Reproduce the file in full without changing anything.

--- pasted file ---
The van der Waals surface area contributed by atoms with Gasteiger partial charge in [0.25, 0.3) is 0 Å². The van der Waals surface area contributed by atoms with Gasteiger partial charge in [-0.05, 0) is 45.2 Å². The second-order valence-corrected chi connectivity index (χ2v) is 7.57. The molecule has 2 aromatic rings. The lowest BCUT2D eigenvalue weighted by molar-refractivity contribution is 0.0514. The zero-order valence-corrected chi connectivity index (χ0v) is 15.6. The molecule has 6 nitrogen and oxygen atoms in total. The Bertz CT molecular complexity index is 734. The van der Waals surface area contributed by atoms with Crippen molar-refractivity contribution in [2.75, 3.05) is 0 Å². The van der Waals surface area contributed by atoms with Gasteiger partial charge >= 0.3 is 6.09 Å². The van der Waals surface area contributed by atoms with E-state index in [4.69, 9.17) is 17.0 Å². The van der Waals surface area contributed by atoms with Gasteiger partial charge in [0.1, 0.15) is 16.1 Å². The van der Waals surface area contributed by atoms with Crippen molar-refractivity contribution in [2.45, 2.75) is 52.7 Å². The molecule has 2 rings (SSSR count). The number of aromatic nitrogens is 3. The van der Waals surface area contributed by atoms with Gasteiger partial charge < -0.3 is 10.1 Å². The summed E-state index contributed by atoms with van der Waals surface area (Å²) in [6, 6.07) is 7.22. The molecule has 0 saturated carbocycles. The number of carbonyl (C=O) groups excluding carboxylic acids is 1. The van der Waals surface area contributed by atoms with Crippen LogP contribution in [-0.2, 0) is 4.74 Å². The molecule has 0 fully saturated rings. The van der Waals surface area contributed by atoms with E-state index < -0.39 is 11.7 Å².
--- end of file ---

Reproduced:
The van der Waals surface area contributed by atoms with Gasteiger partial charge in [0.25, 0.3) is 0 Å². The van der Waals surface area contributed by atoms with Gasteiger partial charge in [-0.05, 0) is 45.2 Å². The second-order valence-corrected chi connectivity index (χ2v) is 7.57. The molecule has 2 aromatic rings. The lowest BCUT2D eigenvalue weighted by molar-refractivity contribution is 0.0514. The zero-order valence-corrected chi connectivity index (χ0v) is 15.6. The molecule has 6 nitrogen and oxygen atoms in total. The Bertz CT molecular complexity index is 734. The van der Waals surface area contributed by atoms with Crippen molar-refractivity contribution in [2.75, 3.05) is 0 Å². The van der Waals surface area contributed by atoms with Gasteiger partial charge >= 0.3 is 6.09 Å². The van der Waals surface area contributed by atoms with E-state index in [4.69, 9.17) is 17.0 Å². The van der Waals surface area contributed by atoms with Gasteiger partial charge in [0.1, 0.15) is 16.1 Å². The van der Waals surface area contributed by atoms with Crippen molar-refractivity contribution in [2.45, 2.75) is 52.7 Å². The molecule has 2 rings (SSSR count). The number of aromatic nitrogens is 3. The van der Waals surface area contributed by atoms with Gasteiger partial charge < -0.3 is 10.1 Å². The summed E-state index contributed by atoms with van der Waals surface area (Å²) in [6, 6.07) is 7.22. The molecule has 0 saturated carbocycles. The number of carbonyl (C=O) groups excluding carboxylic acids is 1. The van der Waals surface area contributed by atoms with Crippen LogP contribution in [-0.2, 0) is 4.74 Å². The molecule has 0 fully saturated rings. The van der Waals surface area contributed by atoms with E-state index < -0.39 is 11.7 Å².